College members were treated to a private drinks reception on 14th November for the unveiling of a special exhibition which features portraits of long-serving non-academic staff.

This project was commissioned by the College to celebrate the all-important contribution made by long-serving non-academic staff, and non-academic staff in general, to St John’s community. Everyone who had been working at St John’s for 15 years or more by the end of Trinity Term 2018 was invited to sit for the portraits. It is a great pleasure to record – and a real testament to what St John’s aspires to be – that 57 members of staff were eligible, and that most of them agreed to take part. The longest serving member depicted started at the College in 1973.

" Beautiful photos to celebrate the brilliant work that our staff puts in. " Visitors book

This very enjoyable event was attended by many of the sitters, as well as family members, friends, academic staff of the college and students. The photographer, Rory Carnegie, gave a short speech, saying how much of a pleasure it was to work with the sitters and how he saw himself overall as a ‘facilitator’.  The President’s speech was lighthearted and humorous – “It only took 463 years to properly give thanks to the non-academic staff of SJC”. Everyone joined the President in toasting ‘The Staff of St John’s College’.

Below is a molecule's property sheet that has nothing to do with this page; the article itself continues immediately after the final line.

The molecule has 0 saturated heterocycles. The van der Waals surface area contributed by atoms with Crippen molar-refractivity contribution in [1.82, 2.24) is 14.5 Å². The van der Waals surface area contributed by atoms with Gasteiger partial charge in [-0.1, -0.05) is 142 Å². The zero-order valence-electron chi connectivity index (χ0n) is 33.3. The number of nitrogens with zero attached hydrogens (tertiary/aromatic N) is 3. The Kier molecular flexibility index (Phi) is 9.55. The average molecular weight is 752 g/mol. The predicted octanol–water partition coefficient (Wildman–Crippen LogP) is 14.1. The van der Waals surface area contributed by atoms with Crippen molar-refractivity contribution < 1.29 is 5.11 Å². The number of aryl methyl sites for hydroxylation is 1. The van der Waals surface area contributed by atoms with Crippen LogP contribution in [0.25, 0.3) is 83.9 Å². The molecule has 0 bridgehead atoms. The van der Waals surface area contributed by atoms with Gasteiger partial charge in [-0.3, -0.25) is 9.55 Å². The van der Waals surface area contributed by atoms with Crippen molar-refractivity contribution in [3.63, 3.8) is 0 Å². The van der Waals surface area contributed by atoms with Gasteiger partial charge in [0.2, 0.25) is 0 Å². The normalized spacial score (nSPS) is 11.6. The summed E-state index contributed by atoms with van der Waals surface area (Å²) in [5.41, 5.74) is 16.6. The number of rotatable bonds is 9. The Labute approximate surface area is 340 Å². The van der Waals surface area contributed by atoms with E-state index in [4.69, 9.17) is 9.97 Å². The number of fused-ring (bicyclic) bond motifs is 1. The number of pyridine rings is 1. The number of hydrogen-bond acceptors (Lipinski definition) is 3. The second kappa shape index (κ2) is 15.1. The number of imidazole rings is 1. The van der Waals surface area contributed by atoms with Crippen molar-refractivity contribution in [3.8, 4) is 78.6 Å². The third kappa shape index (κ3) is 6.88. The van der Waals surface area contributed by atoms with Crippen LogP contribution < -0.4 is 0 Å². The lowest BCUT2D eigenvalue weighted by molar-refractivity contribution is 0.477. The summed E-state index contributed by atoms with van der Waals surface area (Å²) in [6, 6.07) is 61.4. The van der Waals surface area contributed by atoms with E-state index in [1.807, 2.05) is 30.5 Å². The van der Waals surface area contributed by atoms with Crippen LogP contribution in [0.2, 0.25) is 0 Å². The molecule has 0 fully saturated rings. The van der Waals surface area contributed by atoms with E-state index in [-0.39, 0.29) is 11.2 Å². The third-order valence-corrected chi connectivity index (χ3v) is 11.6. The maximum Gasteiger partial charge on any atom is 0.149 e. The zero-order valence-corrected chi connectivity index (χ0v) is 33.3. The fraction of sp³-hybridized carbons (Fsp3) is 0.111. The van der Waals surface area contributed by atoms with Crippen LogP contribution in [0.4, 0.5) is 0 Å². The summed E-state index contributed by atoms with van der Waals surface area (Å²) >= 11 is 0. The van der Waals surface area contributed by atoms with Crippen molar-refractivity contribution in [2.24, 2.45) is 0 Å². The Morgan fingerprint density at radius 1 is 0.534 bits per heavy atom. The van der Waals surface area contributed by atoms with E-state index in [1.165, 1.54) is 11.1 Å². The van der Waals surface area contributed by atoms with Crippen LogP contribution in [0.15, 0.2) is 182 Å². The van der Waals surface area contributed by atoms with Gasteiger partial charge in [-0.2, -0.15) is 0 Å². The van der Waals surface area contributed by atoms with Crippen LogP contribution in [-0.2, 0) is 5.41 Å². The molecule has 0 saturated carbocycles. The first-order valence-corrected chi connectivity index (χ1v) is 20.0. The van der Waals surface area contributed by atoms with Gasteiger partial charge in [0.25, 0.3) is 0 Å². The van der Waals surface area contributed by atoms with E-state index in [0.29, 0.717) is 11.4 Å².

" Nice to be a family. " Visitors book

Keeper of the College Pictures, Dr Georgy Kantor, writes: "We have been incredibly lucky to have an internationally distinguished photographer Rory Carnegie for the project. He has been able both to give us spectacular portraits of individuals and to convey the sense in which they, with dignity and efficiency, shape this College in their everyday work. The people shown in his portraits truly belong to this place – and this place belongs to them."

" It will be nice to come back and see the portrait when I've retired. " Caroline Lordan, Graduate administrator

Rory Carnegie says "When I first met the staff who had elected to be photographed, I explained that the way that I wanted to approach the project was to give them as much authority as possible. They could choose the groups that they would be photographed in, or be photographed alone. They could choose how to dress, how to pose, and they could choose where they wanted to be photographed. Whilst the photograph was being made, the camera was tethered to a laptop, so that those being photographed could see immediately how they were being represented. After the session, I sent the images to the ‘sitters’ and they selected the final image to be printed. These photographs are the results of their collaborations, negotiations and contributions."

Staff members would like to pass on their thanks to the Fellows and students at the College who helped to organise and run the event. The portraits will be put on display in public areas round the College.

Long-serving College staff portraits